A few months ago I was going through various backups and online file storage places I have (and they seem legion) and noted that I had music files everywhere. Some dated back to my late days of college (just before Napster was a thing) up to much more recent downloads from Noisetrade, which has become my usual source of music. In between was some iTunes and Amazon music as well. Of course, not all of it was unique – lots of my newer stuff was backed-up in several places. A few years ago, I once had this idea that I would put a bunch of music on a server and then sftp down what I wanted to listen to, when I wanted to listen to it. That never happened but it seemed at least half of my collection was there. But I wasn't sure that all of it was repeated. To top this off – I really wanted this music in a usable form. I have never really joined the Spotify/Pandora bandwagon (one of my favorite artists talked about this a few years ago and colored my opinion on streaming services).
I did a bit of web searching and I found some software named Beets. It's command line and nerdy but it seemed to do exactly what I wanted to do. Beets works better if you have a known music repository but I didn't have that, so I started with a blank directory on an external drive I had laying around. And then I started the long import process.
It took a long time… when I first started, I mounted my remote systems via Fuse but Beets import process was extremely slow this way. So I started downloading bits and pieces of my collection locally and ran
beet import each time. And, yes, I did it interactively – having it ask about duplicates and album names and so on. At this time, I was fortunate be working at home at least half the time, so I did this work during scrums and other pointless meetings that were going on (and there were many). I added more files overnight, and then fired up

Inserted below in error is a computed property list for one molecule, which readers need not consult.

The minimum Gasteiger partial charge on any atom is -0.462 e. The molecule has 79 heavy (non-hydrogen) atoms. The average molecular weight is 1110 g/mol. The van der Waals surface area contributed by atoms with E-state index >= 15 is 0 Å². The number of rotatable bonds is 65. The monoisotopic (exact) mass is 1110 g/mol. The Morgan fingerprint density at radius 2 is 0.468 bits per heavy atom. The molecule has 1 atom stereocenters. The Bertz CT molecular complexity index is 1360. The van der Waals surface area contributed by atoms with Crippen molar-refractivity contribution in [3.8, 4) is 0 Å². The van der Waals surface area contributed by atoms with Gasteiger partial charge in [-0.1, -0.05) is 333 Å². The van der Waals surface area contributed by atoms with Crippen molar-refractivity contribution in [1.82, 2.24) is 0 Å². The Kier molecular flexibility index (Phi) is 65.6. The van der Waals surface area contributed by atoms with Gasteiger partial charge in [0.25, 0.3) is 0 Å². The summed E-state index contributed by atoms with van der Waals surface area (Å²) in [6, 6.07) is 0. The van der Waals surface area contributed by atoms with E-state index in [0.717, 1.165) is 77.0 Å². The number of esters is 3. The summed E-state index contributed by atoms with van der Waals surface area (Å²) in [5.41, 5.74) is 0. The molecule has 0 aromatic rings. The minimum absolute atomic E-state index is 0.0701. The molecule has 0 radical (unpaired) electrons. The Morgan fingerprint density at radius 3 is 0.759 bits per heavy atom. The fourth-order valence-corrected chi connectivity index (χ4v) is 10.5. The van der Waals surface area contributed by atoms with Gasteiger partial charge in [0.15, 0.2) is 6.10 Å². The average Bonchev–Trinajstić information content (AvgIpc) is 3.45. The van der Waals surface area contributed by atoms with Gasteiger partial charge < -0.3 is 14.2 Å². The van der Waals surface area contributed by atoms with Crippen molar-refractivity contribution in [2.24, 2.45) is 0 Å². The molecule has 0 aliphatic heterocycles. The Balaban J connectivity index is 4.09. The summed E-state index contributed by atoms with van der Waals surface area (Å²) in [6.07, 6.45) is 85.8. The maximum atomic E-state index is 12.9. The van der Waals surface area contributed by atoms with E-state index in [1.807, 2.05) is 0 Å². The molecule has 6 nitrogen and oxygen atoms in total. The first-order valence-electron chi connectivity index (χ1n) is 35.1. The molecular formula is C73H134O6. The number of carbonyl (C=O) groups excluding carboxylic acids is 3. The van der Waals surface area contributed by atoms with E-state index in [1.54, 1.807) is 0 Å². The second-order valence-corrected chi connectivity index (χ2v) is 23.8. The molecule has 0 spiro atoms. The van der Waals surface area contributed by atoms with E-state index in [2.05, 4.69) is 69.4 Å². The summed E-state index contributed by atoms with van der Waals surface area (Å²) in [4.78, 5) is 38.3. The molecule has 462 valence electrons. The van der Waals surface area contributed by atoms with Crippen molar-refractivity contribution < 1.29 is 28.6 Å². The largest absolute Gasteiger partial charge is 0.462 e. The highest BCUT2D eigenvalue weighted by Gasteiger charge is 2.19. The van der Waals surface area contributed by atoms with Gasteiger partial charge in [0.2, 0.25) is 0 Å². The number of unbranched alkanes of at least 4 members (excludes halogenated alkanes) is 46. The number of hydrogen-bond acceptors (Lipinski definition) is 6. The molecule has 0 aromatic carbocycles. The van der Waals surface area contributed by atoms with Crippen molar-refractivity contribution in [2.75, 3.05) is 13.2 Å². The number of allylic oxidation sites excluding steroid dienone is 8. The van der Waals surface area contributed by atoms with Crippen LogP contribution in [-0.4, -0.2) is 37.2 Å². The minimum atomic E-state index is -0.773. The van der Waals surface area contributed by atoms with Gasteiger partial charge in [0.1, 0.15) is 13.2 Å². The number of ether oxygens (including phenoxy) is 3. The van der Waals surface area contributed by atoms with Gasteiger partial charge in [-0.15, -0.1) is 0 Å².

beet import just before the meeting started, and then tag away. I got more confident with Beet finding duplicates. This took about a week of work but worth doing.
At the end, I had 31GB of music in over 6,000 files. Did Beets find all the duplicates? No, but it found most of them. I think the ones I had left were from my confusion to the interface or (more probably) my unwillingness to lose any files so I always chose the
Keep Both option. Did Beets tag all my files? No, but some of my stuff isn't in MusicBrainz so that isn't a big deal. Overall, Beets gave me at least 80% of what I needed. And that was plenty for me.
Actually Listening To It
Now that I have it – how can I listen to it? I did some thinking and digging and suddenly remembered what that little slot on my MacBook Pro is. A bit of shopping helped me realize how cheap MicroSDs have gotten. So I got a 128GB MicroSD card and it came with an SD adapter. Perfect! I had plenty of room on it for my music (even if it grew a lot) and also room for my rather large ebook collection. I can pop the SD card into my MBP and then once a week make sure it's backed up via rsync to drive at home. I also got another MicroSD card to put all my ebooks and music on my Android tablet. Now I have everything with me.
So how am I going to listen to it? On my tablet I use PowerAmp and on my MBP I use Nightingale. Nope, iTunes does not cut it for me. Here is an old LifeHacker article on SmartLists that more or less works in Nightingale. Storage is so cheap that got a thumb drive that I copied all my music to and put it in the USB slot in the car to listen to on car trips.
Managing all this
Now that I have my music nice and organized, I can't just download my next find from Noisetrade and put it on my SD card. I put a Beet
config.yml on the SD Card that points to the music folder on that card. Now when I download music, I do the following:
- Unzip to it's own folder
beet -c /Volumes/sdcard/beet/config/config.yaml import ~/Downloads/music_folder
- Answer Beets questions (chances are they aren't tagged correctly)
Nightingale will automatically find the new files (even if it's still running) and I can find it using the built-in "Recently Added" SmartList. Then the files are put on my backup drive the next time I run the script.
- Better way to get music from my card/backup to my tablet.
- Make the backup of the card run automatically.
- Share playlists between Poweramp and Nightingale.